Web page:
Importing modules can sometimes cause excessive failure if you are a beginner in Python. This tutorial will teach you how to import and how to resolve importError: try importing a relative without knowing the parent package.
Before getting into the solution, let’s first understand few basic terminologies in Python.
Python Module: A module is a Python file with definitions and commands. The module can contain executable commands, such as function definitions. Simply put, think of it as a .py file with some function.
Python Package: A Python package contains one or more modules and contains a file named
__init__.py, which tells Python that this folder is a package. The hot file may be empty or may contain code that must be run at the beginning of the package.
imports: Imports in Python are essential for structuring your code effectively, and you can use the import keyword to import any module and reuse it efficiently. There are two types of imports, Relative and Absolute, that deal with depth.
Let’s consider a simple example.
└── myproject ├── firstpackage │ ├── a.py └── secondpackage ├── b.py ├── c.py └── subpackage └── d.py
The above project has two packages named firstpackage and secondpackage. Each of these contains some modules, and the secondpackage also has a subpackage that includes its own module. Typically the project structure goes something like this, and it may grow pretty complex.
How does module import work in Python?
Now, let’s say if you import module b in one of your files using the import statement as shown below.
Python will perform the following operations to import the module:
- Locate, load, and initialize (if required) the requested module
- Define necessary names in the local namespace and corresponding scope
Now Python interpreter is going to follow the following steps in an attempt to resolve module b .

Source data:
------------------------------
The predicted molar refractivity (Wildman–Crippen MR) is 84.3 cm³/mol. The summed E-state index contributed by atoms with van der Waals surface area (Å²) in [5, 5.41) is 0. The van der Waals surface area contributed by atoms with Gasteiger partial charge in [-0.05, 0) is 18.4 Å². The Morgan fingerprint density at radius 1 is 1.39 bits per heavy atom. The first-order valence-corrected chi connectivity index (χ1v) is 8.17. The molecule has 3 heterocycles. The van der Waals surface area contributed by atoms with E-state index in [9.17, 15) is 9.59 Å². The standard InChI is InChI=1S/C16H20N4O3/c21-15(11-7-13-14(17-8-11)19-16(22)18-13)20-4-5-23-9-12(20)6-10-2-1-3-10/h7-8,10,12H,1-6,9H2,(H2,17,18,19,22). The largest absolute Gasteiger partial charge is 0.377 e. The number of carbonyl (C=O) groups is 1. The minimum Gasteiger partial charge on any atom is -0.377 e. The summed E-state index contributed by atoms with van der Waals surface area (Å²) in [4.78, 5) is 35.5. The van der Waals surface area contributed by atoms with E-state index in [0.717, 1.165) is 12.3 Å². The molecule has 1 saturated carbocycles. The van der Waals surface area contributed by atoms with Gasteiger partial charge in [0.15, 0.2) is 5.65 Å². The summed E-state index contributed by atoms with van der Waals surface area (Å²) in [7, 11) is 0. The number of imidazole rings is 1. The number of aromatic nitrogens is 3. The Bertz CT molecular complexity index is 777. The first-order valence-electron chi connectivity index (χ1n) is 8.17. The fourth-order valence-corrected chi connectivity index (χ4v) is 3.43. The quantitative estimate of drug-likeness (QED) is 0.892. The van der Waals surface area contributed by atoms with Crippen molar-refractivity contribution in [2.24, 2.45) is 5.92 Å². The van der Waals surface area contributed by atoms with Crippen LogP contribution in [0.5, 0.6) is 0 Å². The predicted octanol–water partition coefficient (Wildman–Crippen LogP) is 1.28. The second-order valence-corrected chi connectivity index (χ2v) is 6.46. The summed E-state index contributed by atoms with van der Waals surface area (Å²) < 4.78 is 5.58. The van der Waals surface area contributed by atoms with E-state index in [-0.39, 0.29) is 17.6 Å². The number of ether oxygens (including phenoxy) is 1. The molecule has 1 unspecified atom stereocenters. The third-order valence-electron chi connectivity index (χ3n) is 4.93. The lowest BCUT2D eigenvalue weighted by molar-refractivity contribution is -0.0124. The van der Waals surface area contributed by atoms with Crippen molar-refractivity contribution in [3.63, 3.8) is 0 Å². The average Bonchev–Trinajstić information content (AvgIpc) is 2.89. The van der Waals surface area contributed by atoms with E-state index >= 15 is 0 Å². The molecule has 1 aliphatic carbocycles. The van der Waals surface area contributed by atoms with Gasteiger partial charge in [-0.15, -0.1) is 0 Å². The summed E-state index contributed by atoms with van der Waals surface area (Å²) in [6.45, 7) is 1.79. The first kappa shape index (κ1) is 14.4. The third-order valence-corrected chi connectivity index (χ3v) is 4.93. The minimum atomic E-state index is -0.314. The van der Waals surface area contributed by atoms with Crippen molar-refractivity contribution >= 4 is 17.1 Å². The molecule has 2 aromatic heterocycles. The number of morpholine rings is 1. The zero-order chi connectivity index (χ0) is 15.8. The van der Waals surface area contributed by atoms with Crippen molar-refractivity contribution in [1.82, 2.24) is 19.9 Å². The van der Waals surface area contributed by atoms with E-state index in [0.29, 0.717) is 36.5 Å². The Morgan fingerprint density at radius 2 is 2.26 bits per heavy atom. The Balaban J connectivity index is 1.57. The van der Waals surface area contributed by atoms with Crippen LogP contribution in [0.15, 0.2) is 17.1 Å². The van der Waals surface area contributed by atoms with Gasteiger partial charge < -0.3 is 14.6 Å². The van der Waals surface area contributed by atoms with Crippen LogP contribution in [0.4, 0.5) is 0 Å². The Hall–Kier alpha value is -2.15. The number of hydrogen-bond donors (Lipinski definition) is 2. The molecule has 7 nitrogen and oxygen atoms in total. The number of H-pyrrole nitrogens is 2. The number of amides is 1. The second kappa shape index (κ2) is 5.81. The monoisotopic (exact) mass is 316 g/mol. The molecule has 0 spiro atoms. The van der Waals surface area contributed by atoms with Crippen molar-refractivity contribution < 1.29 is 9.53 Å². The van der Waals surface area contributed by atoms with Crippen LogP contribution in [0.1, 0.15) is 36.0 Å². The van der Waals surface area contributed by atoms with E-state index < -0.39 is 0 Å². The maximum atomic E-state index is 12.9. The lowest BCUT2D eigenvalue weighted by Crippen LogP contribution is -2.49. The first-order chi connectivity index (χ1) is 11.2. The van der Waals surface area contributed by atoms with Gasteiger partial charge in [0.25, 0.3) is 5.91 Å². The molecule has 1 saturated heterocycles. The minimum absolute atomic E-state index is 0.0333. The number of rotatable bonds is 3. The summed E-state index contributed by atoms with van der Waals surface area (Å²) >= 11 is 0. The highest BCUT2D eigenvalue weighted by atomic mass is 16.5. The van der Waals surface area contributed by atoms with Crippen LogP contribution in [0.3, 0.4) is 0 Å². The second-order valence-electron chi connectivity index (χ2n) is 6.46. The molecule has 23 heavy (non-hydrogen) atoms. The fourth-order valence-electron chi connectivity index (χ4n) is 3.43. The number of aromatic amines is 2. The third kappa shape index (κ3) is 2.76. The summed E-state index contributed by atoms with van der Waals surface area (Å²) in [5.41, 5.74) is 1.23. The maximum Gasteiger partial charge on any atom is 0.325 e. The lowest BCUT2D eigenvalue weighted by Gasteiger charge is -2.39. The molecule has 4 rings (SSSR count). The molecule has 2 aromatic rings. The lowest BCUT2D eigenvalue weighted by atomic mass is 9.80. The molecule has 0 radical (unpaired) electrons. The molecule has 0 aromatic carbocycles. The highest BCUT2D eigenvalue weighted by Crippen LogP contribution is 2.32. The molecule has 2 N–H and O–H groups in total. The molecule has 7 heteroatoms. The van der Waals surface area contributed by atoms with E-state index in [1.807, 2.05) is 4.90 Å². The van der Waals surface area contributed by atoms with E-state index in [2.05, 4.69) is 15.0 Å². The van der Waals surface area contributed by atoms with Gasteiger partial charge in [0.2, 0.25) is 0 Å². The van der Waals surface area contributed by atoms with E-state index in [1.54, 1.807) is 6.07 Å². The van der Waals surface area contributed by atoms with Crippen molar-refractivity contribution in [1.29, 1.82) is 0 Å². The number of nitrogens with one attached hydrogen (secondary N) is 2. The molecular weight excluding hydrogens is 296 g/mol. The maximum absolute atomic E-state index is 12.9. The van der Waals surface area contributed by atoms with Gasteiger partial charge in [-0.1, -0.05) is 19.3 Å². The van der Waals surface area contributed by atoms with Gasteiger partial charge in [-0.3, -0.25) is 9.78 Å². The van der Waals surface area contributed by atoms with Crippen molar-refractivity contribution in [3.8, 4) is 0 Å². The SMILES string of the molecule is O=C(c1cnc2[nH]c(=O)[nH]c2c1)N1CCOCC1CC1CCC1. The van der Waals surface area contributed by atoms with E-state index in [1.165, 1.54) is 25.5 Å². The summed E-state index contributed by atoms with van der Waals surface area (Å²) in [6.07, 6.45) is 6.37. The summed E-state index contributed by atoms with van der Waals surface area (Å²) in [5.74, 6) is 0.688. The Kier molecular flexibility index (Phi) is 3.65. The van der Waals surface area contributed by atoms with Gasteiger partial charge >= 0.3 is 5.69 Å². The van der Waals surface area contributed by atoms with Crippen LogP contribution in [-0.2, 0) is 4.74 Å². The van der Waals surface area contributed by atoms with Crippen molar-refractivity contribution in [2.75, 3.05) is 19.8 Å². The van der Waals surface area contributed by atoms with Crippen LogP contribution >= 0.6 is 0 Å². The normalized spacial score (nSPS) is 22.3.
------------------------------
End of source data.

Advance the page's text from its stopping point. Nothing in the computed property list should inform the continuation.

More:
Python will try to look at the module first in the
sys.modules, which is a dictionary that has a mapping of key-value pairs of modules. If it finds, then the module is resolved and loaded.
Step 2: Python Standard Library lookup
Python Standard Library contains built-in modules (written in C) that provide access to system functionality such as file I/O that would otherwise be inaccessible to Python programmers. Modules are written in Python that provides standardized solutions for many problems that occur in everyday programming. Some of these modules are explicitly designed to encourage and enhance the portability of Python programs by abstracting away platform-specifics into platform-neutral APIs.
If the name is not found in the
sys.modules, it will search in the standard library. If it cannot find over there, then it goes to the next step.
Python will look into the sys.path as the last step to resolve the module. This is where things can go wrong, and you will get ModuleNotFoundError: No module named ‘b’
Absolute vs. Relative imports
In absolute imports, you need to specify the explicit path from the project’s root directory.
Example – If we have to import module b then we can use the following way to import
Other ways of importing modules in Python
# importing modules a.py import secondpackage.subpackage.d import secondpackage.c
In case of relative imports, we need to specify the module’s path relative to the current module’s location.
# in module a.py from ..secondpackage import b from ..secondpackage.b import another_function
# in module b from . import c from .c import my_function
How to fix ImportError: attempted relative import with no known parent package?
Option 1 – Use absolute imports
For instance, the directory structure may be as follows
. ├── project │ ├── package │ │ ├── __init__.py │ │ ├── module.py │ │ └── standalone.py │ └── setup.py
where setup.py is
from setuptools import setup, find_packages setup( name = 'your_package_name', packages = find_packages(), )
Option 2 – Get rid of from keyword
Remove the from keyword and use the standard way of import as shown below.
Option 3 – Import inside package init file
Put this inside your package’s __init__.py file:
# For relative imports to work in Python 3.6 import os, sys; sys.path.append(os.path.dirname(os.path.realpath(__file__)))
Assuming your package is like this:
├── project │ ├── package │ │ ├── __init__.py │ │ ├── module1.py │ │ └── module2.py │ └── setup.py
Now use regular imports in you package, like:
# in module2.py from module1 import class1